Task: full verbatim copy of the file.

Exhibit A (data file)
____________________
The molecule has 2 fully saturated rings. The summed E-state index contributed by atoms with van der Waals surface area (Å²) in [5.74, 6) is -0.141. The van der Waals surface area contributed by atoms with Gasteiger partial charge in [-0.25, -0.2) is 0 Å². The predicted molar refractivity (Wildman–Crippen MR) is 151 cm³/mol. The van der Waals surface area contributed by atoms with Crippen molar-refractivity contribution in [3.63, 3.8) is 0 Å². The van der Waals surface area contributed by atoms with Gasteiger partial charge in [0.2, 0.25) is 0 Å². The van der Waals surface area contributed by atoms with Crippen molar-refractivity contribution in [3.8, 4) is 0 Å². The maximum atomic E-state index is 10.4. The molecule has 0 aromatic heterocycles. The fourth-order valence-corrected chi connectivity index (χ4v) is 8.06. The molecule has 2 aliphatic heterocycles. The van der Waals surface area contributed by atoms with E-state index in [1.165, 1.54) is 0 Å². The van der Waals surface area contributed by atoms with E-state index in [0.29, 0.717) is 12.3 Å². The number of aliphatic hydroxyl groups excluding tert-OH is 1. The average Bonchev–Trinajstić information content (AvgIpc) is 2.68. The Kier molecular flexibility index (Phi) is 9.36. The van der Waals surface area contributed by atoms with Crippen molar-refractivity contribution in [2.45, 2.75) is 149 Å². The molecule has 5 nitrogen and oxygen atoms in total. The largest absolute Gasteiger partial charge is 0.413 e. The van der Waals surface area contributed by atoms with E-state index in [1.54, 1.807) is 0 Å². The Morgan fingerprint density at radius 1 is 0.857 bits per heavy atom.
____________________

The molecule has 2 fully saturated rings. The summed E-state index contributed by atoms with van der Waals surface area (Å²) in [5.74, 6) is -0.141. The van der Waals surface area contributed by atoms with Gasteiger partial charge in [-0.25, -0.2) is 0 Å². The predicted molar refractivity (Wildman–Crippen MR) is 151 cm³/mol. The van der Waals surface area contributed by atoms with Crippen molar-refractivity contribution in [3.63, 3.8) is 0 Å². The van der Waals surface area contributed by atoms with Gasteiger partial charge in [0.2, 0.25) is 0 Å². The van der Waals surface area contributed by atoms with Crippen molar-refractivity contribution in [3.8, 4) is 0 Å². The maximum atomic E-state index is 10.4. The molecule has 0 aromatic heterocycles. The fourth-order valence-corrected chi connectivity index (χ4v) is 8.06. The molecule has 2 aliphatic heterocycles. The van der Waals surface area contributed by atoms with E-state index in [1.165, 1.54) is 0 Å². The van der Waals surface area contributed by atoms with E-state index in [0.29, 0.717) is 12.3 Å². The number of aliphatic hydroxyl groups excluding tert-OH is 1. The average Bonchev–Trinajstić information content (AvgIpc) is 2.68. The Kier molecular flexibility index (Phi) is 9.36. The van der Waals surface area contributed by atoms with Crippen molar-refractivity contribution in [2.45, 2.75) is 149 Å². The molecule has 5 nitrogen and oxygen atoms in total. The largest absolute Gasteiger partial charge is 0.413 e. The van der Waals surface area contributed by atoms with E-state index in [1.54, 1.807) is 0 Å². The Morgan fingerprint density at radius 1 is 0.857 bits per heavy atom.